I was reading a thread on Goodreads recently, and on it, was a picture of a rather nasty looking centipede that one of the posters had discovered in her house.
I was reminded of my own first face to face (or rather toe to face apparently) encounter with a centipede. For many years my husband and I lived and worked in the Pilbara Region of Western Australia. The Pilbara is home to a variety of insects and reptiles that seem to be larger, nastier and more plentiful than anywhere else in possibly the whole world.
One night, I was sleeping on a mattress on our bedroom floor. We were awaiting a new bed, so the floor was the only option at the time. I was fast asleep until I was awakened by a horrible burning pain in my big toe. Being a practical kind of person, I didn’t immediately panic. Instead, I waited for it to subside, (because of course it must have gone to sleep), and waited a bit more, and then decided after several minutes, that something else must be going on.
I turned on the light and examined my toe, only to discover that there were two rather large, red, fang marks in it. At that point, reason completely deserted me, and I totally disintegrated the bed in my haste to find out what had bitten my toe. (Visions of the Pilbara’s poisonous denizens were flashing before my eyes). As I
pulled ripped the sheets off, a large, revolting looking centipede, crawled out. I can still remember the shudder of revulsion that swept through me. Needless to say, the centipede’s life expectancy shrank immediately to a just a few seconds.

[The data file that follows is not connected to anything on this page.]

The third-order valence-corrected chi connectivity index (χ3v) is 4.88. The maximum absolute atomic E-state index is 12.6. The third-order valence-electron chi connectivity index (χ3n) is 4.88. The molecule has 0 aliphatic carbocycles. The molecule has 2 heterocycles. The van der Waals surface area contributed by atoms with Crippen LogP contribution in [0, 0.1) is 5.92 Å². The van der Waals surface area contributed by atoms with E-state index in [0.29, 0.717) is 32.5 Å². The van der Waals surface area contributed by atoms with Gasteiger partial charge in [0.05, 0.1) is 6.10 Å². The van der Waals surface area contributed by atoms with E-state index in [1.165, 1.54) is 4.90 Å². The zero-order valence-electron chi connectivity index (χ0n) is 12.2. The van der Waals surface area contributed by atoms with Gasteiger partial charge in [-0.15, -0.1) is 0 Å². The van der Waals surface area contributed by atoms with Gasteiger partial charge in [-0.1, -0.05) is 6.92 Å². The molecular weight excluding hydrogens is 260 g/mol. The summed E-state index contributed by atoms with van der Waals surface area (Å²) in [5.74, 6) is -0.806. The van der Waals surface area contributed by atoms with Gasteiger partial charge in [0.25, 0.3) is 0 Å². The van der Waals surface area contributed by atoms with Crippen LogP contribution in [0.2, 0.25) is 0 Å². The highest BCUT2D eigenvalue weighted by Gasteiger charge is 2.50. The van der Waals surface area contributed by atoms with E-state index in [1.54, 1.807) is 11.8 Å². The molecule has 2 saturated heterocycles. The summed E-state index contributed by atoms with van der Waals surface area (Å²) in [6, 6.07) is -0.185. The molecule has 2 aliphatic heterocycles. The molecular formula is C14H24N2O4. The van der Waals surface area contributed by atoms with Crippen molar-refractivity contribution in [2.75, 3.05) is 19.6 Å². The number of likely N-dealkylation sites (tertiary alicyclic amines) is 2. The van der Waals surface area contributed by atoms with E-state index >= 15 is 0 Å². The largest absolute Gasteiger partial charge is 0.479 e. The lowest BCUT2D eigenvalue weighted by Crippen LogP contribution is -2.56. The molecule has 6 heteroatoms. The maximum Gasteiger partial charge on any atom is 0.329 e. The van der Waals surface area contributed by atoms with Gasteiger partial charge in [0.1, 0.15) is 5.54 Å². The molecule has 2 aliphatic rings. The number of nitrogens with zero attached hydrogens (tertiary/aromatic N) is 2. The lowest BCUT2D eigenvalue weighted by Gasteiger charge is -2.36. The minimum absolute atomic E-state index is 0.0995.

After I’d deposited the crushed corpse into the sink (so that there was appropriate evidence for my night shift husband in the morning), reason returned and I checked the first aid book. Ten minutes after the icepack had been applied, my toe felt much better.
Then I had to go back to bed.
Actually, then I had to completely search the bedding, flip the mattress, hunt through the bedroom and remake the bed completely before I went back to bed. It took a long time for the bedroom to feel more like a bedroom and less like a centipede breeding colony. Even now, thinking about it, I feel slightly edgy.
Centipedes, snakes, cockroaches, spiders, toilet frogs, normal frogs and legless lizards all made an appearance either inside, or just outside our house over the course of sixteen years.
I remember the damp evening when we went outside to smell the rain, only to discover that the front of the house was completely (completely!) covered in frogs. They were gone in the morning. I also remember the day one of our kids commented casually as we were leaving the house “Don’t step on that snake, Mum.” At which point I leapt vigorously over what eventually turned out to be a legless lizard. And then there was the time our neighbour vacated her loungeroom via the flyscreen on the front window because a brown snake had taken up residence there. She was still in her nightie.
I could go on and on, because if you’ve ever lived in a remote area of Australia, you’ll recognise that creepy crawlies were a daily hazard to be discussed and laughed about (after your heart stopped pounding) with your friends. Everyone tried to cap their friends snake story with a better one of their own.
As I write, I realise that I’ve left out the best ones – you know, like the time the lady got bitten by the snake in the hospital foyer, or the one where one of my patients asked “Are you going to do anything about that snake just behind you?” (The resolution involved a pair of crutches to hold the snake down and a wheel braced wielded by one of the GPs.) Maybe one day I’ll stop writing speculative fiction and write a Pilbara Memoir!